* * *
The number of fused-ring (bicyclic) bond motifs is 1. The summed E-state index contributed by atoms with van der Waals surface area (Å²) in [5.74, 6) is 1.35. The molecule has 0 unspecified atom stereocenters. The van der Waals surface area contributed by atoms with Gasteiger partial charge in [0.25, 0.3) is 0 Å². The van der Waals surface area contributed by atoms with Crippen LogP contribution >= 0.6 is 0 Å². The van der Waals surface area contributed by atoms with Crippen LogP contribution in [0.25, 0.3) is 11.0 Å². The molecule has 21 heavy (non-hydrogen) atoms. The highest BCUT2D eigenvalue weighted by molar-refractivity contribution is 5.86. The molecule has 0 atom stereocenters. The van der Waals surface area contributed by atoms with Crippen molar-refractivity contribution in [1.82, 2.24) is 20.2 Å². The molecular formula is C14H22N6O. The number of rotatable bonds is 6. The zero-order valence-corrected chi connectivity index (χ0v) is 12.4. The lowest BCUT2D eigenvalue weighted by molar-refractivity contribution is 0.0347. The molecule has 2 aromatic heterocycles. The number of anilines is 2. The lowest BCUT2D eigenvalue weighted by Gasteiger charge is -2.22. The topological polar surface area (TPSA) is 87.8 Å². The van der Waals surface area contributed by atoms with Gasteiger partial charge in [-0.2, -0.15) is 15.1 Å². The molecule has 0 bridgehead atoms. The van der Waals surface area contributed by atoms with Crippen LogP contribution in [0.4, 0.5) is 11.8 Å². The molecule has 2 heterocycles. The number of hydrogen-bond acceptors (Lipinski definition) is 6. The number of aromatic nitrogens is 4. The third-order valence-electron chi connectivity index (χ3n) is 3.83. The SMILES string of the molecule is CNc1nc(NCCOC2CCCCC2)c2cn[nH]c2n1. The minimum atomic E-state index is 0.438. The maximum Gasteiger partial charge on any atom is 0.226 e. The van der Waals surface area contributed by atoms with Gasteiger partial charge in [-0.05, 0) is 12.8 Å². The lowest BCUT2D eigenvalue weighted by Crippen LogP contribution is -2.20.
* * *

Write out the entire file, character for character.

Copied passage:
The number of fused-ring (bicyclic) bond motifs is 1. The summed E-state index contributed by atoms with van der Waals surface area (Å²) in [5.74, 6) is 1.35. The molecule has 0 unspecified atom stereocenters. The van der Waals surface area contributed by atoms with Gasteiger partial charge in [0.25, 0.3) is 0 Å². The van der Waals surface area contributed by atoms with Crippen LogP contribution >= 0.6 is 0 Å². The van der Waals surface area contributed by atoms with Crippen LogP contribution in [0.25, 0.3) is 11.0 Å². The molecule has 21 heavy (non-hydrogen) atoms. The highest BCUT2D eigenvalue weighted by molar-refractivity contribution is 5.86. The molecule has 0 atom stereocenters. The van der Waals surface area contributed by atoms with Crippen molar-refractivity contribution in [1.82, 2.24) is 20.2 Å². The molecular formula is C14H22N6O. The number of rotatable bonds is 6. The zero-order valence-corrected chi connectivity index (χ0v) is 12.4. The lowest BCUT2D eigenvalue weighted by molar-refractivity contribution is 0.0347. The molecule has 2 aromatic heterocycles. The number of anilines is 2. The lowest BCUT2D eigenvalue weighted by Gasteiger charge is -2.22. The topological polar surface area (TPSA) is 87.8 Å². The van der Waals surface area contributed by atoms with Gasteiger partial charge in [-0.2, -0.15) is 15.1 Å². The molecule has 0 bridgehead atoms. The van der Waals surface area contributed by atoms with Crippen LogP contribution in [0.4, 0.5) is 11.8 Å². The molecule has 2 heterocycles. The number of hydrogen-bond acceptors (Lipinski definition) is 6. The number of aromatic nitrogens is 4. The third-order valence-electron chi connectivity index (χ3n) is 3.83. The SMILES string of the molecule is CNc1nc(NCCOC2CCCCC2)c2cn[nH]c2n1. The minimum atomic E-state index is 0.438. The maximum Gasteiger partial charge on any atom is 0.226 e. The van der Waals surface area contributed by atoms with Gasteiger partial charge in [-0.05, 0) is 12.8 Å². The lowest BCUT2D eigenvalue weighted by Crippen LogP contribution is -2.20.